Chestnuts House on Hoe Street is a bit of a hidden treasure, with hidden being the key word. Standing back from the road and locked behind metal gates, you’ve probably walked past it dozens of times without giving it a second thought. But make no mistake, this large brick-built 18th century house is a real gem. It was built in the 1740’s and has had all kinds of uses over the years, first as a private home, then an asylum, and most recently council offices. Since the council moved their Adult Learning Services out of Chestnuts House it has been closed to the public, but that could all be about to change. Funding has been secured to undertake a feasibility study to restore the house, which is grade 2* listed, and the council are looking for ideas for its future.
On Saturday the Chestnuts project team held an ideas party at the Hornbeam cafe, where they asked the pubic for thoughts about the future use of the house. There were all sorts of interesting ideas being discussed, could it be a gallery, or live work units. Maybe it could be used for events space, a cafe, gym, weddings or all of the above. Having never been inside the house though, it was pretty difficult to come up with sensible ideas. But, as part of the meeting at the Hornbeam, the project team had also arranged a tour of the house. So at 2:15 we headed down Hoe Street, and took a look inside.
Walking in through the front door, the first thing I noticed was the grand staircase at the rear of the large entrance hall. With its curved handrail and plaster work walls and ceiling, it is nothing short of magnificent. As we meandered along the corridors and rooms of the old house, I was struck by how many of the original features had survived. From plaster mouldings to the old wash room complete with flag stone floor, this house is a real beauty. Of course, much of the detail and history is hidden beneath paint, screened by safety glass or lurking beneath old carpet, but the potential of Chestnuts House is evident in every room.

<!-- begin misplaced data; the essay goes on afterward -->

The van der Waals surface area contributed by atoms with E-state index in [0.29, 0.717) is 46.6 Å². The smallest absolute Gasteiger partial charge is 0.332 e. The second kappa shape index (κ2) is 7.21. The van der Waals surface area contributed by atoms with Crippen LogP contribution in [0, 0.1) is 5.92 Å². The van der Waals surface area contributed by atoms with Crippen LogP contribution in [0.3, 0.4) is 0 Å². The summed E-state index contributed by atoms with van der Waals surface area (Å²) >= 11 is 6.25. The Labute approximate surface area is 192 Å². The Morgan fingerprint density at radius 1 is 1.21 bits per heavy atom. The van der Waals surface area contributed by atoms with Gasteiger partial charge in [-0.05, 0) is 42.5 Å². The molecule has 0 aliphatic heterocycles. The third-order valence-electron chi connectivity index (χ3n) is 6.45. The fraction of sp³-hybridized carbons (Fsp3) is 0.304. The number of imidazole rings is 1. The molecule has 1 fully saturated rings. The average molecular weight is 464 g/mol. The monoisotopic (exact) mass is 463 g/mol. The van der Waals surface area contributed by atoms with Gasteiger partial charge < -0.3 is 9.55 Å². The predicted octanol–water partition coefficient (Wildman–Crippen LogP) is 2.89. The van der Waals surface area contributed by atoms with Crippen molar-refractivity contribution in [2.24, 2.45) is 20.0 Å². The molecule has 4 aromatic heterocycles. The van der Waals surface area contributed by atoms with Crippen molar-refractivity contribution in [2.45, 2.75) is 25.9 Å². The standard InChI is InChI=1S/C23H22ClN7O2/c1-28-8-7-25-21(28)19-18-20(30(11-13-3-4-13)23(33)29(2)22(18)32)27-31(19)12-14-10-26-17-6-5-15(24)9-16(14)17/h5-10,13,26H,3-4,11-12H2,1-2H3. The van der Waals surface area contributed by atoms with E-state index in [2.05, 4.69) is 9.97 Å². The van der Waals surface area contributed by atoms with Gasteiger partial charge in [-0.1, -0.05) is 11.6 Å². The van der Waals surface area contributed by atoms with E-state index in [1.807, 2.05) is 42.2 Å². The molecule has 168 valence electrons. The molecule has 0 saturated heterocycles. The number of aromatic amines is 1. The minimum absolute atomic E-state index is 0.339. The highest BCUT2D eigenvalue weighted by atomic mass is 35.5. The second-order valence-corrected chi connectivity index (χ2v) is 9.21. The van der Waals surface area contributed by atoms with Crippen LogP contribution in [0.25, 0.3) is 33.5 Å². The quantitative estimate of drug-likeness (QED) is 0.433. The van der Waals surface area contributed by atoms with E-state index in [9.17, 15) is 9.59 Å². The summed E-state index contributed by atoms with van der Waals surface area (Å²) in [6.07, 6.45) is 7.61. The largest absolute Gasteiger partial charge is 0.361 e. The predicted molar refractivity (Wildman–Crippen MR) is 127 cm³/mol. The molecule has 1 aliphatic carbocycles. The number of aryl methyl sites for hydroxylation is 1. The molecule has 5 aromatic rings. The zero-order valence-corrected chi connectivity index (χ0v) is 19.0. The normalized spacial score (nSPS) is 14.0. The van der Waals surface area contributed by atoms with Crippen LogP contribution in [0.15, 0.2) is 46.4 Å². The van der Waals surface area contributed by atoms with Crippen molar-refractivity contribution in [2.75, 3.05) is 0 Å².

I freely admit that I love old stuff, especially old buildings, so having a nose around Chestnuts House was just my kind of thing. But what I really liked about Saturday is that it gave me, and rest of the attendees the chance to engage with the council about the future of the house. In the grand scheme of things, I guess it would have been much easier for the council to sell Chestnuts to a developer. But instead, they are tying to find ways to bring it back in to public use, and they are engaging the public in that process. I can’t wait to see what the future holds for this grand old house.
If you’d like to see the house there is another tour in the evening of the 2nd November, you can book a place by emailing firstname.lastname@example.org. You can also send your comments, and feedback to the project team here